Jan 25 2017

29mins

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Rank #7: Sci-Fi That Takes Science Seriously

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The golden era of “hard” science fiction that respects the rules of actual science lasted from the 1940s to the 1960s. In the 1970s, demand for hard sci-fi fell off a cliff, with a big push from the first Star Wars movie in 1977. But for the last year and a half, Soonish host Wade Roush has been part of a project to revive this underappreciated genre. This week’s episode is all about Twelve Tomorrows, the new short-story anthology Wade edited for MIT Technology Review and the MIT Press. The episode outlines the book’s mission and origin story. And four of the eleven authors who contributed stories to the book weight in on the differences between hard science fiction, fantasy, and other sci-fi sub-genres.

Soonish listeners can get 30% off the book's list price by calling 1-800-405-1619 or writing to orders@triliteral.org and using the discount code SOONISH30. And now through July 31, listeners who become new Soonish patrons at Patreon at the $5 per episode level or above will get a free autographed copy of the book! To sign up go to patreon.com/soonish.

The full video of the Twelve Tomorrows launch event, including readings by Elizabeth Bear, Lisa Huang, and Ken Liu is at https://www.soonishpodcast.org/extras/2018/6/21/video-meet-three-of-the-twelve-tomorrows-authors

Music in this episode by Graham Gordon Ramsay and Titlecard Music. Full episode details: https://www.soonishpodcast.org/episodes/2018/6/18/208-sci-fi-that-takes-science-seriously

Jun 18 2018

39mins

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Rank #8: Mapping the Future with Tim O'Reilly

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Episode 2.03: For a sane, humane, and skeptical perspective on what’s happening to Silicon Valley and why our high-tech economy seems to be failing us, there’s no better source than Tim O’Reilly, master trend spotter and founder of computer book publisher O’Reilly Media. Soonish’s in-depth conversation with the admired entrepreneur, investor, and author focuses on his new book “WTF: What’s The Future and Why It’s Up to Us,” published October 10. In the interview—and in the book—O’Reilly shares the mental maps he uses to make sense of emerging technologies and their impact. And he argues that if we want to avoid the worst side effects of AI and automation and learn the lessons of networked platforms like Amazon, Google, Facebook, Uber, and Lyft, we’ll have to rewrite the hidden algorithms behind government, business, and the financial system. The Soonish theme is by Graham Gordon Ramsay. Additional music by Javier Suarez, aka Jahzzar, www.betterwithmusic.com For more information about this episode, go to www.soonishpodcast.org. To support the show, please sign up as a regular donor at www.patreon.com/soonish.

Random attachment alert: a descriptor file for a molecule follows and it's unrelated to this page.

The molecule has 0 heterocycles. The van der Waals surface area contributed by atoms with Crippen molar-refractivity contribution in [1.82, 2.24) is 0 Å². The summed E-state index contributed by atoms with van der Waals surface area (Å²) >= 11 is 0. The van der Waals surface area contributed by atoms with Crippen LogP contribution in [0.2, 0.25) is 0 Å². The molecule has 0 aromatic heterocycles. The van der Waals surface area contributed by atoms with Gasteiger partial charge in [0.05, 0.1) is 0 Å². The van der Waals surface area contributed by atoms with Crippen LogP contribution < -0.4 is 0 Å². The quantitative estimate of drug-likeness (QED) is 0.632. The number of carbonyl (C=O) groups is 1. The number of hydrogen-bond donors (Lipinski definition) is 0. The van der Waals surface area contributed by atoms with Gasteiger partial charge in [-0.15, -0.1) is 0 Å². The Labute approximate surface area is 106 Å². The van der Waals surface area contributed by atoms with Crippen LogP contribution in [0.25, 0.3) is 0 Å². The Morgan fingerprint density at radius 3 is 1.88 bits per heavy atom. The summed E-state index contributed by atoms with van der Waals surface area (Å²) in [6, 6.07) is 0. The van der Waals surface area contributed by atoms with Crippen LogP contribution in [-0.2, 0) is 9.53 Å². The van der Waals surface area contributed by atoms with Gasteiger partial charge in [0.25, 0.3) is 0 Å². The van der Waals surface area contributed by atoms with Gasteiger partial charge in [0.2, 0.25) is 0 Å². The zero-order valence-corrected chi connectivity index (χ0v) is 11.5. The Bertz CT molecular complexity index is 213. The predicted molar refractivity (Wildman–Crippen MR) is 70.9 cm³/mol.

Oct 24 2017

47mins

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Rank #9: Astropreneurs

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Episode 1.07: More than 500 people have flown in space since Yuri Gagarin’s historic ride in 1961—and virtually every one of them has been a military officer or government employee. But now that’s changing. Jeff Bezos’s rocket company Blue Origin aims to begin commercial passenger flights to space in 2018, and Elon Musk’s SpaceX has announced plans to send two private citizens around the moon, also in 2018. Meanwhile, here on Earth, there’s a boom in space-related innovation and investment, not just at big aerospace companies but at dozens of smaller startups. This week on Soonish, we look at the new era of space entrepreneurship (#newspace for short) and ask who’s founding space startups, what progress these companies are making in areas like microsatellites and propulsion, and how new technology is giving enthusiasts around the world more ways to get involved in space exploration. The Soonish theme is by Graham Gordon Ramsay. Additional music this week by Podington Bear. For more information on this episode, visit https://www.soonishpodcast.org/episodes/2017/4/20/107-astropreneurs

Apr 20 2017

32mins

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Rank #10: Origin Story

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Episode 1.06: After in-depth episodes about movies, monorails, museums, manufacturing, and meat, the show goes meta and I talk about Soonish itself. Hear how Carl Sagan and extraterrestrials helped to kickstart my science journalism career, how the Challenger disaster woke me up to technology’s double-edged nature, and how the New York World’s Fair of 1939 got me thinking about the world of the future. Also, I explain how you can now support Soonish directly through Patreon. The Soonish theme is by Graham Gordon Ramsay. Additional music in this episode by Podington Bear. For more details on this episode visit www.soonishpodcast.org/episodes/2017/3/29/106-origin-story.

Mar 29 2017

19mins